Characters were separated from the bluescreen set and dropped into a CG environment. According to Dionne, “We would start animating our CG sun whipping around the environment. We were able to do that with a lot of logic and intent in the animation of the light. We worked it up as a story beat and ultimately as a full sequence.  We made rules about which way the light rolled and what was the right speed, meaning for fast action shots, it would be faster, or for slower dramatic shots, we would sometimes slow it down.  Almost all the time its backlit because the backlit shots looked so cool.  Once we were happy with our CG lighting, we would take our six set of plates, match our CG lighting, and blend them together.

The Moon of Shame sequence was rather forgiving when it came to conveying a sense of direction. “We didn’t want to go left to right and then the next shot right to left, [in order] to maintain some screen direction logic,” states Dionne. “There were moments where a natural break would occur, and we would cut to a wide shot or to the next sequence and change the screen direction of the light.” All the shadows on the ground and atmosphere ended up being CG.  “One critical aspect of this was we were able to blend between the plates,” he continues. “Once we stuck the characters into an environment with long raking shadows, we filled it up with a lot of atmospherics.  You would see their CG shadows both on the ground and in the dust and atmosphere; that would be animating around.  The shadows made it feel like a moving light on the characters rather than a straight dissolve.” 

Another aspect was low gravity, which became a subtle feature. “When the moon explodes, cracks, and shoots all this debris up in the air, and then that debris appears suspended, floating in the air, giving us a sense of depth and parallax, it also made for interesting shadow play,” he adds.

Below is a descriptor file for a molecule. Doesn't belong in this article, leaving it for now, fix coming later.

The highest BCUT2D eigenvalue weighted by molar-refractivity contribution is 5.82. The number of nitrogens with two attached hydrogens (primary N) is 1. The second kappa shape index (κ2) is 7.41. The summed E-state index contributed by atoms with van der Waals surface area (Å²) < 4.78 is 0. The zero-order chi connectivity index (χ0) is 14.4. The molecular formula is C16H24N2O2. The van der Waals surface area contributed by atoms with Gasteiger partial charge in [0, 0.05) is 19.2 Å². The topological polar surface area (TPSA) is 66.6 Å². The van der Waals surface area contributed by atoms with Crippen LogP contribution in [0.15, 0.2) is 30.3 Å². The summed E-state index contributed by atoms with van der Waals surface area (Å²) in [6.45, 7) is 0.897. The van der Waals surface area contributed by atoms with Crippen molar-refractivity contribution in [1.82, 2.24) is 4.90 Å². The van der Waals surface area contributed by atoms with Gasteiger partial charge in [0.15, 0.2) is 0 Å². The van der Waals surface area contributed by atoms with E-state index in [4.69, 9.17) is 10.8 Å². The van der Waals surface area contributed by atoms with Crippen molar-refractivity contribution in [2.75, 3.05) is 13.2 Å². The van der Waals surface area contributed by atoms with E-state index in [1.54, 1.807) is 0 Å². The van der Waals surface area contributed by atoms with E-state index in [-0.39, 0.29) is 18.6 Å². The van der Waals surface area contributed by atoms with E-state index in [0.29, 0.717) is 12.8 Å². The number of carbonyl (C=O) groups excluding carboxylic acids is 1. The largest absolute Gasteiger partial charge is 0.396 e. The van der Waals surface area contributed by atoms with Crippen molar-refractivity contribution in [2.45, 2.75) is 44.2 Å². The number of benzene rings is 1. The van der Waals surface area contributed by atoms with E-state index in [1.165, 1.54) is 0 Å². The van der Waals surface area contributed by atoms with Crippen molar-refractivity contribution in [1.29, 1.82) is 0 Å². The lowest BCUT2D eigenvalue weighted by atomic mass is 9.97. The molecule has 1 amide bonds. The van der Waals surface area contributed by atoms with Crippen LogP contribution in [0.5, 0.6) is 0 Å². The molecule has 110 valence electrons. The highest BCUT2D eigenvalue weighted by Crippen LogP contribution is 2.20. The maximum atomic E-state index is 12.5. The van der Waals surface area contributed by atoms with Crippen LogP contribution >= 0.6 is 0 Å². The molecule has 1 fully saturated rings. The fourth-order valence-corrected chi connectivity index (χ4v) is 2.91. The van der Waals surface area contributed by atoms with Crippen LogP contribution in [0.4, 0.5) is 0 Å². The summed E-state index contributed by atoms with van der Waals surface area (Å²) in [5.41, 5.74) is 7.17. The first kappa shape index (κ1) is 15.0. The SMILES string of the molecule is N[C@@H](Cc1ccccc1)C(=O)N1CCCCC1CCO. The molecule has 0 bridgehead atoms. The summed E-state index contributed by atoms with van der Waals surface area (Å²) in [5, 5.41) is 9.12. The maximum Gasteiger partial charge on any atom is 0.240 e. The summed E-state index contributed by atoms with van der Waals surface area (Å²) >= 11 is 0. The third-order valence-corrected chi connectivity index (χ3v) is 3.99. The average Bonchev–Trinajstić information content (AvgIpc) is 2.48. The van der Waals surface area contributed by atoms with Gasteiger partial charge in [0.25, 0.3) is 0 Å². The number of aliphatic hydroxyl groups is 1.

Conveying movement and parallax was one of the biggest challenges.  “Version one of the sequence had the camera locked to the moon surface while the starfield in the background was flying by in a completely disparate way, but it was disorienting and made it feel like all of the camera tracks were slipping,” reveals Dionne.  “We had to manufacture as much movement as possible into our environment to tie in with the flow of the movement of the starfield and the sun in the background. That’s where the dust came in handy because we introduced drifting volumetric dust on the ground, blowing dust in the atmosphere, floating ash smoke blowing in the wind. We introduced a real drift to it that would always move in every shot in the same stream direction as the starfield.  For the starfield, we split the stars into six or seven different layers, and they would all be moving in the same flow but at different levels of depth moving faster or slower.”                 

Despite the entire sequence taking place in black and white with flashes of color, Method Studios developed all its composites and lights in full color to remain flexible and to give the eye as much information as possible.  “Our strategy was to develop everything in color and use a black and white LUT,” Dionne notes. “It wasn’t as simple as just putting a black and white LUT on.  We wanted it to be as simple as switching between two LUTs and being able to evaluate those.  We did a complex DI matte setup for everything that was incorporated into our compositing workflow from the beginning so we could isolate, for example, the blue Stormbreaker electricity.  It evolved how we were introducing color and how much secondary color we would have.” 

Thor: Love and Thunder is now playing in theaters.

Trevor Hogg's picture

Trevor Hogg is a freelance video editor and writer best known for composing in-depth filmmaker and movie profiles for VFX Voice, Animation Magazine, and British Cinematographer.